The past two weeks of school have absolutely consumed me. Two major projects, two professional book reviews, and writing the last ten pages of my third and final master’s thesis chapter have left little time for blogging and, quite frankly, I’m temporarily burnt out on writing. I have a lot of new ideas rolling in my head and over the next month there will hopefully be a lot of content worth sharing, but for the time being I’ll share some noteworthy articles worth reading:
- The median grade at Harvard University is an A-, prompting claims that Harvard faculty are engaging in grade inflation.
- Andrew Hartman on the curious avoidance of Noam Chomsky by historians.
- The eminent American historian Michael Kammen passed away on November 29. A major loss to the entire discipline.
- Michael Piotrowski muses on the dangers of creating a definition of “digital humanities” that is too rigid and exclusionary.
- Philip Bump argues that while learning to code can help to develop important and marketable skills, “every American should know basic math. Every American should understand the logical underpinnings to coding, the way conditional clauses work and the cyclical way in which systems are constructed. Americans should know that the way a website works isn’t the way a video game works which isn’t the way a bank’s database works, but they don’t need to learn to “code” all of those things. Just as every American doesn’t need to get certified as a mechanic, but should know how to change a tire, every American should know how computer systems work in the abstract but doesn’t need to code.”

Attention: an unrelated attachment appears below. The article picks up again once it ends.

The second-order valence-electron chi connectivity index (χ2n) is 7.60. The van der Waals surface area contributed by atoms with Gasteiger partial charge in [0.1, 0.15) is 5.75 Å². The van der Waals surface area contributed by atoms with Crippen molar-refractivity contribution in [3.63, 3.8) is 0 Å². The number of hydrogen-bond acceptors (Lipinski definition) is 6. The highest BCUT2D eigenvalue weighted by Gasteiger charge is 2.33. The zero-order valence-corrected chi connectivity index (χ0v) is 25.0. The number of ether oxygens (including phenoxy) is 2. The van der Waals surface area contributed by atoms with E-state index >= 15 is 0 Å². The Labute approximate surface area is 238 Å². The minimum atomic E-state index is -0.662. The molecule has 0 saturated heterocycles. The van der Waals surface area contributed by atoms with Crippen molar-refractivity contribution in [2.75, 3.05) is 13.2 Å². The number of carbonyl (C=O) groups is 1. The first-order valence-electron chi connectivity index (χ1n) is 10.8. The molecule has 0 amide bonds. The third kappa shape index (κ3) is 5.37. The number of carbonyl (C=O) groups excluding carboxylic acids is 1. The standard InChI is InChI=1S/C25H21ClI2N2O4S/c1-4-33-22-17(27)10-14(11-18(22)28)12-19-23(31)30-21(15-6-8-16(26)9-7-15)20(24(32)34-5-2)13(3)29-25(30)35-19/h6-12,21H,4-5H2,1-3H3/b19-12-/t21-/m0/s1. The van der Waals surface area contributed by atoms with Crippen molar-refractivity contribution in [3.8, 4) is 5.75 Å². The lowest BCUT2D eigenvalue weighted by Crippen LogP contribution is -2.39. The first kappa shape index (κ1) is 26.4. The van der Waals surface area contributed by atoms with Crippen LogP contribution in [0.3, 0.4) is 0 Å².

- Alan Jacobs on the hidden power of JSTOR.
- Google launches Open Gallery to help any museum or gallery create online exhibits.
- A Pew Study finds that while public library usage is down in America, 94 percent of Americans still believe that libraries postively contribute to the quality of life in a community.
- Rachel Laudan on the relationship between history and the historical sciences: “What’s So Special About the Past?”
- Alexis Madrigal on Stream-based information delivery services. More thoughts from me on this excellent piece in a future post.